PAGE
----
United States District Court, E.D. Louisiana
ORDER AND REASONS
J. BARBIER UNITED STATES DISTRICT JUDGE.
the Court is a Motion for Reconsideration
(Rec. Doc. 47) filed by Plaintiff, Brothers
Petroleum, LLC. Having considered the Motion and legal
memoranda, the record, and the applicable law, the Court
finds that the Motion should be DENIED.
AND PROCEDURAL HISTORY
Court described the facts of this case at length in its order
and reasons issued on July 31, 2018. (Rec. Doc. 46). In that
order, this Court granted summary judgment in favor of all
defendants other than Wagners Chef, LLC, Jadallah,
Enterprises, LLC, and Ahmed 1, LLC and also on some of the
claims alleged against the Defendants who remain party to
this action. Plaintiff filed its Motion on August 20, 2018.
LNV Corporation and Wagner World, LLC filed opposition, to
which Brothers filed a reply. LNV responded with a sur-reply.
moves this Court to reconsider its order pursuant to Rule 59
of the Federal Rules of Civil Procedure. Movant argues
reconsideration is necessary to “correct a manifest
error of law and facts and in order to prevent manifest
injustice.” (Rec. Doc. 47). Specifically, Plaintiff
alleges first that this Court was manifestly wrong in its
finding that FIRREA deprives this Court of jurisdiction to
grant equitable relief, because statutory provisions allow
this Court to retain jurisdiction over pre-receivership
claims as opposed to post-receivership claims. Second,
Plaintiff argues the revocatory action against Empire
Express, LLC, should be maintained because that sale
“does not form a part of the transactions involving the
now-defunct First NBC Bank.” (Rec. Doc. 47-1 at 12).
Third, Plaintiff urges that it has successfully alleged
unfair trade practices claims against Wagner World and Empire
Federal Rules of Civil Procedure do not expressly allow
motions for reconsideration of an order. Bass v. U.S.
Dep't of Agric., 211 F.3d 959, 962 (5th Cir. 2000).
The Fifth Circuit treats a motion for reconsideration
challenging a prior judgment as either a motion “to
alter or amend” under Federal Rule of Civil Procedure
59(e) or a motion for “relief from judgment”
under Federal Rule of Civil Procedure 60(b). Lavespere v.
Niagara Mach. & Tool Works, Inc., 910 F.2d 167, 173
(5th Cir. 1990), abrogated on other grounds by Little v.
Liquid Air Corp., 37 F.3d 1069, 1076 (5th Cir. 1994).
difference in treatment is based on timing. If the motion is
filed within twenty-eight days of the judgment, then it falls
under Rule 59(e). FED. R. CIV. P. 59(e); Lavespere,
910 F.2d at 173. However, if the motion is filed more than
twenty-eight days after the judgment, but not more than one
year after the entry of judgment, it is governed by Rule
60(b). Fed.R.Civ.P. 60(c); Lavespere, 910 F.2d at
173. As Plaintiff has brought its claim within 28 days of
this Court's order granting summary judgment, Plaintiff
argues that Rule 59 is applicable. “However, an order
dismissing fewer than all of the claims in a complaint is an
interlocutory order.” Namer v. Scottsdale Ins.
Co., 314 F.R.D. 392, 393 (E.D. La. 2016). This
Court's order did not grant summary judgment on the
unfair trade practices claims alleged against three of the
defendants. Thus, there has been no final judgment in this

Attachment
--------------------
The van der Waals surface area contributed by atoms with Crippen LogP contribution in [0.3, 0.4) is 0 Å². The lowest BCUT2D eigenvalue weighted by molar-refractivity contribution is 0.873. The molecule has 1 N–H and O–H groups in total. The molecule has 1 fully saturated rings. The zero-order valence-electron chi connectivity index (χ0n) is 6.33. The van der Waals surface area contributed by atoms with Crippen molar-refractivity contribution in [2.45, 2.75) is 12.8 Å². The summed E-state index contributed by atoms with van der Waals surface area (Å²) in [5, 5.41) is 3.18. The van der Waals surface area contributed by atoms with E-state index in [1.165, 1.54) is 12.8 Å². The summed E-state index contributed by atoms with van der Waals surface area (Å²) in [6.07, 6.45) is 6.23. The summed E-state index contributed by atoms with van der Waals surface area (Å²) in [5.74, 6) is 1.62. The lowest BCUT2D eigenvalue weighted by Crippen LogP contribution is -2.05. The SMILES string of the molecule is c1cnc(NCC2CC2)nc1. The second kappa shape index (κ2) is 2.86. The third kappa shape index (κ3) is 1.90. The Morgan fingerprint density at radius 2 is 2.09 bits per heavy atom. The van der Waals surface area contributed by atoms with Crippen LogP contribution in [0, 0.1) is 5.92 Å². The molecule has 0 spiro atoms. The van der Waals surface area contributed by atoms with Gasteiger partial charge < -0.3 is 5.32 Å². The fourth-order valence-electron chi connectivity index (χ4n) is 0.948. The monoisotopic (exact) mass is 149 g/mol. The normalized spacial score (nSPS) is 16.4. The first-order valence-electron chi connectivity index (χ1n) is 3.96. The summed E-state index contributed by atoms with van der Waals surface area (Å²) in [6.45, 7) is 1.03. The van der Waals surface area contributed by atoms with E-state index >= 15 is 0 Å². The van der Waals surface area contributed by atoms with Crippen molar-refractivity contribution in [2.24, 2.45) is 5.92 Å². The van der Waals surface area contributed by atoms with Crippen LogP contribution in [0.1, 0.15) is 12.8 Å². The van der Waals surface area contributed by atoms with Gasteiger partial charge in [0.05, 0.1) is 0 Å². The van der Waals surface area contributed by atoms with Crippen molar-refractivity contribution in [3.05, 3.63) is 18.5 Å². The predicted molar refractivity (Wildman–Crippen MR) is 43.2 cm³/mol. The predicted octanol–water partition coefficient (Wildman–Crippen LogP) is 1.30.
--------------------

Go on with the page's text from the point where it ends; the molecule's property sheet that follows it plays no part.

case. Interlocutory orders should be amended pursuant to Rule
54(b), at any time before entry of a final judgment.
this distinction is not material here, because “[t]he
general practice of courts in this district has been to
evaluate motions to reconsider interlocutory orders under the
same standards that govern Rule 59(e) motions to alter or
amend a final judgment.” Namer, 314 F.R.D. at
393. Altering or amending a judgment under Rule 59(e) is an
“extraordinary remedy” used
“sparingly” by the courts. Templet v.
Hydrochem, Inc., 367 F.3d 473, 479 (5th Cir. 2004). A
motion to alter or amend calls into question the correctness
of a judgment and is permitted only in narrow situations,
“primarily to correct manifest errors of law or fact or
to present newly discovered evidence.” Id.;
see also Schiller v. Physicians Res. Grp. Inc., 342
F.3d 563, 567 (5th Cir. 2003). Manifest error is defined as
“[e]vident to the senses, especially to the sight,
obvious to the understanding, evident to the mind, not
obscure or hidden, and is synonymous with open, clear,
visible, unmistakable, indubitable, indisputable, evidence,
and self-evidence.” In Re Energy Partners,
Ltd., 2009 WL 2970393, at *6 (Bankr.S.D.Tex. Sept. 15,
2009) (citations omitted); see also Pechon v.
La. Dep't of Health & Hosp., 2009 WL 2046766, at
*4 (E.D. La. July 14, 2009) (manifest error is one that
“‘is plain and indisputable, and that amounts to
a complete disregard of the controlling law'”)
Fifth Circuit has noted that “such a motion is not the
proper vehicle for rehashing evidence, legal theories, or
arguments that could have been offered or raised before entry
of judgment.” Templet, 367 F.3d at 478-79. Nor
should it be used to “re-litigate prior matters that .
. . simply have been resolved to the movant's
dissatisfaction.” Voisin v. Tetra Techs.,
Inc., No. 08-1302, 2010 WL 3943522, at *2 (E.D. La. Oct.
6, 2010). Thus, to prevail on a motion under Rule 59(e), the
movant must clearly establish at least one of three factors:
(1) an intervening change in the controlling law, (2) the
availability of new evidence not previously available, or (3)
a manifest error in law or fact. Ross v. Marshall,
426 F.3d 745, 763 (5th Cir. 2005) (finding that to win a Rule
59(e) motion, the movant “must clearly establish either
a manifest error of law or fact or must present newly
does not present new evidence and has not argued there has
been an intervening change in the controlling law. Thus, this
Court will grant Plaintiff's Motion only if the Court
finds that it has ...